Religion vs rights
Religion is fighting an uphill battle.
And perhaps no more palpable way is this being manifested than in the strident efforts being made by the gay lobby in the United States, and we dare say, in Barbados and elsewhere, to have same-sex relationships legitimised and be subject to the same social and moral acceptance as heterosexual unions.
The modern United States, leader of world democracy, has been preoccupied, and correctly so, with the rights of the individual. And, when rights are at variance with religion or religious interpretation, invariably rights win the day in the land of the free and home of the brave.
It has now reached the point in history where same-sex unions and same-sex marriages are considered by several American states as an inalienable right. Indeed, President Barack Obama has become the first United States leader to publicly endorse this right.
But how does this presumed human right sit with religion, especially in so-called Christian societies like Barbados?
Religious leaders point to several scriptures which clearly state that homosexual unions, marriages, civil ceremonies, et al, where sexual intercourse forms part of those relationships, are abhorrent and against the teachings of the Divine.
We refer to at least three sections of Biblical scripture. Leviticus, Chapter 20, verse 13 states in part: “If a man lies with a male as he lies with a woman, both of them have committed an abomination.” Corinthians 1, Chapter 6, verse 9 states: “Do you not know that the unrighteous will not inherit the kingdom of God? Do not be deceived. Neither fornicators, nor idolaters, nor adulterers, nor homosexuals, nor sodomites . . . will inherit the kingdom of God.” Romans, Chapter 1, verses 26-27 says: “For this reason God gave them up to vile passions. For even their women exchanged the natural use for what is against nature. Likewise also the men, leaving the natural use of the woman, burned in their lust for one another, men with men committing what is shameful, and receiving in themselves the penalty of their error which was due.”
We have reached the stage where we have “Christian gays”. We have openly homosexual religious leaders conducting their ecumenical affairs in holy bliss, confident that their reward for their earthly “Christian” duties still rests in Heaven.
But if the Bible’s teachings are clear and used as the guide for matters of social morality and conduct, why is this issue so contentious? The conflict, we suggest, revolves around the rights of individuals, specifically consenting adults, and of course, Biblical interpretation.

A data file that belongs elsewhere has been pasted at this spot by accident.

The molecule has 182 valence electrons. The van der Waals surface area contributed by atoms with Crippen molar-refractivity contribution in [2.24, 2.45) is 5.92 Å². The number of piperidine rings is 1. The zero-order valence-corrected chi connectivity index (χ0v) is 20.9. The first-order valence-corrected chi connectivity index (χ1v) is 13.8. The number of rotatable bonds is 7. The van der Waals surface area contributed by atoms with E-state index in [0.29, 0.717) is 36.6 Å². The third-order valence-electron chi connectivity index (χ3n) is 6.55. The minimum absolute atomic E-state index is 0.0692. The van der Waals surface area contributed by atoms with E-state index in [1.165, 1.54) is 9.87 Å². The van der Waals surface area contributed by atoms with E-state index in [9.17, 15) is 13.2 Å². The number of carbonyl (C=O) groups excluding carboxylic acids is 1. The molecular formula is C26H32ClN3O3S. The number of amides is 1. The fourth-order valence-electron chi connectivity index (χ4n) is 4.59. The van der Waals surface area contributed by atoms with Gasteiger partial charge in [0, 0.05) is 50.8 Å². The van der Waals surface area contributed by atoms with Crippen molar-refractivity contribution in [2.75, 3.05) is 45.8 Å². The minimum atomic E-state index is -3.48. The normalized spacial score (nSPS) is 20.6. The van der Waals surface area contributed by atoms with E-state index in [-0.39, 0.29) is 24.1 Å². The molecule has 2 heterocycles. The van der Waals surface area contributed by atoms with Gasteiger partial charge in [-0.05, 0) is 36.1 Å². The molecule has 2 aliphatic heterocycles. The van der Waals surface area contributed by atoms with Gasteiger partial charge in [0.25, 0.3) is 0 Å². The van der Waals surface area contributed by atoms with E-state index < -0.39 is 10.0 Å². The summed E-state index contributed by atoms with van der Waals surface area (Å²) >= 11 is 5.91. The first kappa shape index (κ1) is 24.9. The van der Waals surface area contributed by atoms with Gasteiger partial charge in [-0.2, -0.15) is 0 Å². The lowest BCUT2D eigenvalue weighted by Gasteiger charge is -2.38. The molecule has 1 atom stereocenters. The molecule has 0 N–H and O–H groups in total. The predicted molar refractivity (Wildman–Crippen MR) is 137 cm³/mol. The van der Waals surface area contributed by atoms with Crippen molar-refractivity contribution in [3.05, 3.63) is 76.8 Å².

Some lobbyists have contended that nowhere in the Bible does the Divine make a blanket statement condemning homosexual behaviour and that the denunciation comes not from His words but from the interpretation of the prophets. The inherent and erroneous suggestion is that perceived Divine silence is tacit acceptance.
The stronger argument is that why should a society inflict religious belief or dogma, and punishment, on consenting adults in relation to their private sexual behaviour. And why should the church, in consort with the state, be afforded the right to force religion down the throats of anyone in the effort to guide them into Heaven?
Additionally, if marriage is an expression of love, why should society disallow consenting adults of the same-sex the right afforded to heterosexuals of publicly demonstrating their love for each other?
We speak neither for the moral majority, nor as some might label them, the immoral minority.
But Barbados does not exist in a cocoon. Our laws often evolve as a result of what occurs around us on the international landscape, and sometimes, due to what is dictated to us.
The question of religion versus rights is a sensitive one. The church has been one of our solid foundations and its dictates cannot be ignored. But neither can the rights of consenting homosexual adults who care not one iota about the church or Heaven.
We abhor the madness that currently exists in countries such as Uganda where laws discriminate against non-heterosexuals to the extent that some people, gay or not, are subject to state persecution and prosecution because they are not overtly heterosexual.
Barbadian laws are currently prohibitive of homosexual unions. But laws were once prohibitive for millions on the basis of colour in many jurisdictions. Religion was once used prohibitively on the basis of colour, class and commerce against millions in Africa, Asia and the Caribbean. Times do change.
Some suggest that the irony of modern democracies, as it relates to the church and its teachings, is that while states promote the democratic rights of others, they unwittingly bow to an autocratic religious tenet that states: “Thou shall have no other God but me.”
Perhaps, religion is not the best place to go in search of rights.